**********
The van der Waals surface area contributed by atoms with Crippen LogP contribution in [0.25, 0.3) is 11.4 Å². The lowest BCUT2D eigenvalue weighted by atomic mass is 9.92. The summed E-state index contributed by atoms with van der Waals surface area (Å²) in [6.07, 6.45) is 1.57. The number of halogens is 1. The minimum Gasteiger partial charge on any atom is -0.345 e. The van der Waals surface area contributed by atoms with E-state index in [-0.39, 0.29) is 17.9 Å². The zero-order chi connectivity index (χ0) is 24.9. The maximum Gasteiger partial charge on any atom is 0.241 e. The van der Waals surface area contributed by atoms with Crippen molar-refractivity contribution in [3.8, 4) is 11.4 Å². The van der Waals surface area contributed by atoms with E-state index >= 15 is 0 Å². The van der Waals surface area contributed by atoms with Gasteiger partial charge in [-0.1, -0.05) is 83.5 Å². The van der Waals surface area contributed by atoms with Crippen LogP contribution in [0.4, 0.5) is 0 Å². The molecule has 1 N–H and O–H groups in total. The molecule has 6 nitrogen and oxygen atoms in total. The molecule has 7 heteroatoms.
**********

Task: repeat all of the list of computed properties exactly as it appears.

The van der Waals surface area contributed by atoms with Crippen LogP contribution in [0.25, 0.3) is 11.4 Å². The lowest BCUT2D eigenvalue weighted by atomic mass is 9.92. The summed E-state index contributed by atoms with van der Waals surface area (Å²) in [6.07, 6.45) is 1.57. The number of halogens is 1. The minimum Gasteiger partial charge on any atom is -0.345 e. The van der Waals surface area contributed by atoms with E-state index in [-0.39, 0.29) is 17.9 Å². The zero-order chi connectivity index (χ0) is 24.9. The maximum Gasteiger partial charge on any atom is 0.241 e. The van der Waals surface area contributed by atoms with Crippen molar-refractivity contribution in [3.8, 4) is 11.4 Å². The van der Waals surface area contributed by atoms with E-state index >= 15 is 0 Å². The van der Waals surface area contributed by atoms with Gasteiger partial charge in [-0.1, -0.05) is 83.5 Å². The van der Waals surface area contributed by atoms with Crippen LogP contribution in [0.4, 0.5) is 0 Å². The molecule has 1 N–H and O–H groups in total. The molecule has 6 nitrogen and oxygen atoms in total. The molecule has 7 heteroatoms.